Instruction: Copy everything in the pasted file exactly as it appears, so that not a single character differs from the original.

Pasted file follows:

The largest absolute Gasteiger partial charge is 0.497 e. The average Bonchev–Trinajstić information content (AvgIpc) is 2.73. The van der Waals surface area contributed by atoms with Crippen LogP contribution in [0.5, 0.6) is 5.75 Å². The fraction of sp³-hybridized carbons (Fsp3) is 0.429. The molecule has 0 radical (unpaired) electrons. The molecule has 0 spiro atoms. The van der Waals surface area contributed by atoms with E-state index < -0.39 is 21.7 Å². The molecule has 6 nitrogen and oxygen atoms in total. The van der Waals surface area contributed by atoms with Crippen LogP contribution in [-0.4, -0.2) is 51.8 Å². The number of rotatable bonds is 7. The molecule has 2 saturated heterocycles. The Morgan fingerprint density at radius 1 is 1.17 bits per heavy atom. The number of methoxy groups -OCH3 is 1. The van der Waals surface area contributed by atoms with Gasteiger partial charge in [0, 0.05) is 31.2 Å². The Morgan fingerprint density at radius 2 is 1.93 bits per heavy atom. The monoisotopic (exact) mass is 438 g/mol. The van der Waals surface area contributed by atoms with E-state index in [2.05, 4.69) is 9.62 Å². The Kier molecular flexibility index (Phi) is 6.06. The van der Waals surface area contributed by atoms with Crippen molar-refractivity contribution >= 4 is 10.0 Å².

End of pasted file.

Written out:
The largest absolute Gasteiger partial charge is 0.497 e. The average Bonchev–Trinajstić information content (AvgIpc) is 2.73. The van der Waals surface area contributed by atoms with Crippen LogP contribution in [0.5, 0.6) is 5.75 Å². The fraction of sp³-hybridized carbons (Fsp3) is 0.429. The molecule has 0 radical (unpaired) electrons. The molecule has 0 spiro atoms. The van der Waals surface area contributed by atoms with E-state index < -0.39 is 21.7 Å². The molecule has 6 nitrogen and oxygen atoms in total. The van der Waals surface area contributed by atoms with Crippen LogP contribution in [-0.4, -0.2) is 51.8 Å². The number of rotatable bonds is 7. The molecule has 2 saturated heterocycles. The Morgan fingerprint density at radius 1 is 1.17 bits per heavy atom. The number of methoxy groups -OCH3 is 1. The van der Waals surface area contributed by atoms with Gasteiger partial charge in [0, 0.05) is 31.2 Å². The Morgan fingerprint density at radius 2 is 1.93 bits per heavy atom. The monoisotopic (exact) mass is 438 g/mol. The van der Waals surface area contributed by atoms with E-state index in [2.05, 4.69) is 9.62 Å². The Kier molecular flexibility index (Phi) is 6.06. The van der Waals surface area contributed by atoms with Crippen molar-refractivity contribution >= 4 is 10.0 Å².